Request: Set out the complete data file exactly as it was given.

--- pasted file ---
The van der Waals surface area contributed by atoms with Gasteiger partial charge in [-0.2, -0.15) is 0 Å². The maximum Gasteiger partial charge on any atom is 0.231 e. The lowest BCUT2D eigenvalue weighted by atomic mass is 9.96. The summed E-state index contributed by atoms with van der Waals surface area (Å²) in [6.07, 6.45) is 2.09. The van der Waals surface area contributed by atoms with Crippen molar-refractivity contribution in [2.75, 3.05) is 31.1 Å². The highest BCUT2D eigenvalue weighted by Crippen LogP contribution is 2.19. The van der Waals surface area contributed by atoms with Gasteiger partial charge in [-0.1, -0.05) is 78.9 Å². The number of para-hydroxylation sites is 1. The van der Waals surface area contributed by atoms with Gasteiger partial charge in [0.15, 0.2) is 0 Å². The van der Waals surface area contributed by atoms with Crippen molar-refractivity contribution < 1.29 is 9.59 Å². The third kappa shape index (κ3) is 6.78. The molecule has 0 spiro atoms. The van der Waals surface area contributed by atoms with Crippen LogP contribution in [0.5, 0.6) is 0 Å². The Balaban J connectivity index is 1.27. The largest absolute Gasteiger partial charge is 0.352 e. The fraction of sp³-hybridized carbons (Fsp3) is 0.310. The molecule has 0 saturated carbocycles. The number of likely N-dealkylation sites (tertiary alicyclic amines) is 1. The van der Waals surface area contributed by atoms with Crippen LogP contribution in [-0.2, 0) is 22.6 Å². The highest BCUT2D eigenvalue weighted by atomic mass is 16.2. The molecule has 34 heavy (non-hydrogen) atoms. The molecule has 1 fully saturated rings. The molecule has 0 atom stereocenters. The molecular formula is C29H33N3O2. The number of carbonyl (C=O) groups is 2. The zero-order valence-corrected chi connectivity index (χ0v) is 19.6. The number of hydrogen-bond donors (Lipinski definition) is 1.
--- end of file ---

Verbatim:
The van der Waals surface area contributed by atoms with Gasteiger partial charge in [-0.2, -0.15) is 0 Å². The maximum Gasteiger partial charge on any atom is 0.231 e. The lowest BCUT2D eigenvalue weighted by atomic mass is 9.96. The summed E-state index contributed by atoms with van der Waals surface area (Å²) in [6.07, 6.45) is 2.09. The van der Waals surface area contributed by atoms with Crippen molar-refractivity contribution in [2.75, 3.05) is 31.1 Å². The highest BCUT2D eigenvalue weighted by Crippen LogP contribution is 2.19. The van der Waals surface area contributed by atoms with Gasteiger partial charge in [-0.1, -0.05) is 78.9 Å². The number of para-hydroxylation sites is 1. The van der Waals surface area contributed by atoms with Gasteiger partial charge in [0.15, 0.2) is 0 Å². The van der Waals surface area contributed by atoms with Crippen molar-refractivity contribution < 1.29 is 9.59 Å². The third kappa shape index (κ3) is 6.78. The molecule has 0 spiro atoms. The van der Waals surface area contributed by atoms with Crippen LogP contribution in [0.5, 0.6) is 0 Å². The Balaban J connectivity index is 1.27. The largest absolute Gasteiger partial charge is 0.352 e. The fraction of sp³-hybridized carbons (Fsp3) is 0.310. The molecule has 0 saturated carbocycles. The number of likely N-dealkylation sites (tertiary alicyclic amines) is 1. The van der Waals surface area contributed by atoms with Crippen LogP contribution in [-0.2, 0) is 22.6 Å². The highest BCUT2D eigenvalue weighted by atomic mass is 16.2. The molecule has 34 heavy (non-hydrogen) atoms. The molecule has 1 fully saturated rings. The molecule has 0 atom stereocenters. The molecular formula is C29H33N3O2. The number of carbonyl (C=O) groups is 2. The zero-order valence-corrected chi connectivity index (χ0v) is 19.6. The number of hydrogen-bond donors (Lipinski definition) is 1.